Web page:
JR Moehringer Thinks LeBron Needs a Different Decision Making Process But Says He’s Very Likeable

August 19, 2010 – 11:00 am by Chris Fedor

It’s tough to question LeBron James’ talent on the basketball court. As a basketball player, LeBron James is arguably the best player in the NBA and has a rare combination of size, speed, and athleticism. However, as a person, I will continue to criticize LeBron.

Maybe the writing was on the wall and I overlooked it. Maybe there were things I should’ve known about LeBron James that I overlooked because of his supreme talent on the court. Or maybe I was just duped. I have been following LeBron since he was in high school and I have been covering him as a member of the media for the last four years and yet I didn’t see this coming. Yes, there were some moments that he was criticized. He showed up at an Indians-Yankees game with a Yankees hat on. He also went to a Browns-Cowboys game in 2008 and went down and watched the game from the Cowboys sidelines. He failed to shake the hand of any Magic player after getting bounced out of the Eastern Conference Finals in 2008-2009. There were things that he did during his time in Cleveland that were criticized and rightfully so. Despite his slip-ups, I never saw this side of LBJ and feel blindsided by him. He is clearly not the person that he was portrayed to be. For the first time really since he decided to take his talents to South Beach, LeBron James opened up in an interview with GQ Magazine about a number of different things. The issue will be released in September and JR Moehringer was the lucky writer who got to spend some time with LeBron.

JR Moehringer joined 790 the Ticket with Jorge Sedano to talk about what was the overriding factor that played into him going to Miami, how much it matters that Dwyane Wade and Chris Bosh are both in Miami, on people calling him immature, on what he sees from the people that are around him on a daily basis, whether or not William Wesley was around at all, how much he thinks LeBron is focused on basketball, how much not having a father has affected him, and what his relationship is like with his former high school teammates.

On whether or not he feels LeBron was trying to recreate his time in high school by joining the Heat:

“I actually think it’s the overriding factor. I do think he wants to win, but I think this is more than just a factor. I think his desire to recreate this golden moment in his life, the happiest four years of his life, this time when he felt safe, confident, indomitable, I think this decision to go to Miami is a clear attempt to recreate that time. It’s more than a factor. It’s one of the driving forces in the decision.”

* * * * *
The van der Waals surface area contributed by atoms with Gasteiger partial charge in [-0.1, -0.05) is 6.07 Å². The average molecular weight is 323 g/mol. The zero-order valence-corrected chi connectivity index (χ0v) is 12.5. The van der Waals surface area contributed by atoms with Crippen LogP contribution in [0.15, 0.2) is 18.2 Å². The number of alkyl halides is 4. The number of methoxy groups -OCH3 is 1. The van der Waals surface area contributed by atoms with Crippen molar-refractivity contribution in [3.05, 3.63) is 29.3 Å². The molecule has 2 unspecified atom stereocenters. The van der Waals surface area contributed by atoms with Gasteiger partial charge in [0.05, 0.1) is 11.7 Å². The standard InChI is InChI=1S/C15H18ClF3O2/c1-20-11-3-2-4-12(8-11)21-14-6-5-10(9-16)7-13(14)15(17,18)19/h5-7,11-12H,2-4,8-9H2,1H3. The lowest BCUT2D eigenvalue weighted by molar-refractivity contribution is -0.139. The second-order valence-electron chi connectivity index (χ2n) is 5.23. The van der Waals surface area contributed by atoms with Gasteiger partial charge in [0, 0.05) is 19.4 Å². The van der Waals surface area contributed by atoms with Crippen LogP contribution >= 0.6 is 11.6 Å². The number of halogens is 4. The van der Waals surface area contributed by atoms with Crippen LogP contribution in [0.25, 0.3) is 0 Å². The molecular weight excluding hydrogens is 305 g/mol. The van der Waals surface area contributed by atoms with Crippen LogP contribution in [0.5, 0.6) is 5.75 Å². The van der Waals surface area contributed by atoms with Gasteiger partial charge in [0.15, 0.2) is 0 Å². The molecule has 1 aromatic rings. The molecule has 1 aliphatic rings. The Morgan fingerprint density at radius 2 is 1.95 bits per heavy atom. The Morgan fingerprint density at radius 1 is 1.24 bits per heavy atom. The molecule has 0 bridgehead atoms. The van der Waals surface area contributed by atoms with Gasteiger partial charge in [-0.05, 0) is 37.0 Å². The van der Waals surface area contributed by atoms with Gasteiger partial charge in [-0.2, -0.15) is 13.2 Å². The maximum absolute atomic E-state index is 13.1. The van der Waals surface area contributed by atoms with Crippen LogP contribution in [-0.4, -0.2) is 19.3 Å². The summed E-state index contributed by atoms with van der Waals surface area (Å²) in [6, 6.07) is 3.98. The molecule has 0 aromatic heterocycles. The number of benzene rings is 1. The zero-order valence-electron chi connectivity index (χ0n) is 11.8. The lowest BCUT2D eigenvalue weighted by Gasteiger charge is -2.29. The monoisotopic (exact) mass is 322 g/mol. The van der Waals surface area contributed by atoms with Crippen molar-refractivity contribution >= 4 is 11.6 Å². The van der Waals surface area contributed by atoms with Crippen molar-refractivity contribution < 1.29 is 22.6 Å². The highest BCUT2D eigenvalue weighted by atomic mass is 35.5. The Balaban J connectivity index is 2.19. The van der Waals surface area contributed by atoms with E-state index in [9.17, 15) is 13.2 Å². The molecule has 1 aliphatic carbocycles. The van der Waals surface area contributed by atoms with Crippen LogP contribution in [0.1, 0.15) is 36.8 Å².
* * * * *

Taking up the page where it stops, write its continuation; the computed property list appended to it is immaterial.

On how he feels about people saying LeBron is immature:

“I disagree. I think that wanting to be happy, if that’s immature than maybe immaturity is healthy. I think some of the older players who’ve criticized him can’t understand putting personal relationships and friendships that high on your list of priorities. Do we really think that (Charles) Barkley cared about playing with friends or (Michael) Jordan? That wasn’t their priority. They were maybe a little more ruthless. Their priorities were ordered differently. That didn’t mean that LeBron was immature. It just means he views life a little differently and I think this emphasis that he puts on personal relationships like trust, loyalty, and friendship, it makes him likeable on a one to one level. It feels kinda crazy to call LeBron likeable right now since the whole country is trashing him and rolling their eyes at him. But he is. When you’re sitting with him he’s a very warm guy, and he’s a very engaging, likeable fellow. I think part of that comes from the emphasis he puts on people. Who he surrounds himself with is paramount to him. I don’t think it’s immature and I don’t think he’s trying to revert to high school. I just think that he’s just trying to recreate a winning formula that was so successful for him in high school and he’s trying to recapture a feeling. This is just a guy that says basketball used to be fun. What can I do to make it fun again? Maybe I will play with guys who I trust, that have my back and whose talents compliment mine. If that’s immature than I don’t see it.”

On whether or not he thinks LeBron needs to think more on his own:

“That’s my theory. This seems to me to be a case where he let the people around him whom he trusts, he let them put him in a very bad situation and he just didn’t think it through. Going forward he’s going to have to think of things on his own. He’s gonna have to separate himself a little bit from the people around him and not just take what they tell him at face value. I think he’s a smart guy and I think if he had taken a few moments quietly by himself in a room sitting in a chair and thought an hour long special devoted to me, live television, announcing to millions of fans that I’m not going to be playing for their team, maybe that’s not the best idea. I think he would’ve seen it. I like to think that. In the future he’s going to have other decisions to make, I hope he realizes he needs a different decision making process.”

Listen to GQ Writer JR Moehringer on 790 the Ticket in Miami on the Jorge Sedano Show

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